Author Topic: Dealer visit  (Read 267 times)

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Offline STORMY

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Dealer visit
« on: September 16, 2020, 12:14:57 »
My 2017 1000 A8 went in for an MOT on Monday (it’s first one), an ABS pump brake fluid purge, and I asked them to checkout an annoying rattle (that’s just appeared). Whilst that lot was going on I went out for a hoon around (test ride) on the new 1050 (interesting ride,quicker from the mid range up, slower from low to mid range seemed more flickable, better ride up front, rock hard seat)
Dealer advised the Suzuki crash bars were the cause of the rattle and torqued up the fastenings.....hmmm
Brake fluid purge on the ABS - done no problems
MOT - was a pass with a big fat advisory listed as DANGEROUS, the SW motech bar backs are stressing the hydraulic lines (the handlebars move from side to side freely but yes the lines are tighter) bar backs specs are up 30mm back 21mm

Rode home rattle still there but reduced (it’s NOT resonating) any ideas remedies?
And does anybody know the torque settings for the crash bars so I can check this myself

Bar backs - I’m disinclined to remove them at the moment open to opinions / real time experience

TIA


If you ignore your teeth, eventually they’ll go away

Offline bosnjo

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Re: Dealer visit
« Reply #1 on: September 16, 2020, 13:42:11 »
If it's crash bars then there are two things to do. Both happened to me.
The first time I had rattle I loosened all bolts on crash bars and then tighten a bit all of them, then tighten a bit again, then tighten to torque specs. You have to do them all at the same time, not loose and tighten one by one, arse loose all of them and then start tightening all of them arround (I hope I made myself understandable).
The second time it happened, it was worse. The rattle was loud. So during the ride I would put my hand on bars and move it arround. I found out that if I grab left bar it stopped rattling. Later I did slow investigation, inch by inch on left crash bar and found out the crack on it (Givi Bars). Welded that spot at the dealer and it's all good ever since. The dealer did one smart thing. He didn't remove the bar and then welded it because, he said, if he did it he would introduce back the stress on the bar. He rather spot-welded it while mounted on the bike and then removed it and did proper welding. He said after it cracked it released the stress so it was smart to weld it with stress released. I have very good dealer.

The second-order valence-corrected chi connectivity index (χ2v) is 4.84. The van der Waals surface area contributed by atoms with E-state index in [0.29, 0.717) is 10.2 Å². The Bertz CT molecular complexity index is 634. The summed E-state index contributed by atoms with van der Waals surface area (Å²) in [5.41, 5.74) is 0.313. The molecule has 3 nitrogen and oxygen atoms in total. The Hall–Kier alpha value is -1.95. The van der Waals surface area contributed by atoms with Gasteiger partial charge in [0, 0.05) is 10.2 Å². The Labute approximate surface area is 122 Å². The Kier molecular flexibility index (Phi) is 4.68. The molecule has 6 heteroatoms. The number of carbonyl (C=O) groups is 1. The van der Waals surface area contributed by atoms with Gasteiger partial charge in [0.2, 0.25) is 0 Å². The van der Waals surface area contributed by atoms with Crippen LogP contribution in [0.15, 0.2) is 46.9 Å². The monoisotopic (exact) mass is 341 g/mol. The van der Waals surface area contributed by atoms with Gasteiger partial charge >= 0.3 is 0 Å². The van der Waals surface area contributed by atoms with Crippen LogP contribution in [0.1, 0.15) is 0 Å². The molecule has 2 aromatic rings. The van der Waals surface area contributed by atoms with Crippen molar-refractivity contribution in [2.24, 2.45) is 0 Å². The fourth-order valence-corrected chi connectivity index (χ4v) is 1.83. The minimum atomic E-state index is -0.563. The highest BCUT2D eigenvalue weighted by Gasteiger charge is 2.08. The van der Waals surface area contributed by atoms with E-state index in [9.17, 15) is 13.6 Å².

DL1000 2017 white
DL1000 2014 red (sold)
DL650 2012 white (sold)

Offline STORMY

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Re: Dealer visit
« Reply #2 on: September 16, 2020, 16:03:38 »
A dealer prepared to weld crash bars, assume you’re not in the U.K. fairly sure they’d only be interested in selling a new pair to you here.
Rattle only occurs on bumpy roads, so it could very well be the beginnings of a crack, holding them does not stop it and it appeared (I believe) fairly suddenly.
If you ignore your teeth, eventually they’ll go away

Offline Joe Rocket

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Re: Dealer visit
« Reply #3 on: September 16, 2020, 17:33:21 »
Surely anything listed as DANGEROUS would be a fail, especially if it's a modification too!  :shrug:

Alarm bells must still be ringing...........  :shock:
I need some fine wine and you, you need to be nicer

Offline STORMY

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Re: Dealer visit
« Reply #4 on: September 16, 2020, 18:26:08 »
I probably will remove them, but if it’s dangerous it shouldn’t have passed, yet they passed it. Can’t help thinking they got slightly annoyed because they forgot to do the MOT when I asked for the bill my first Q was did it pass lol hushed silence,  apologised and took the bike back into the workshop.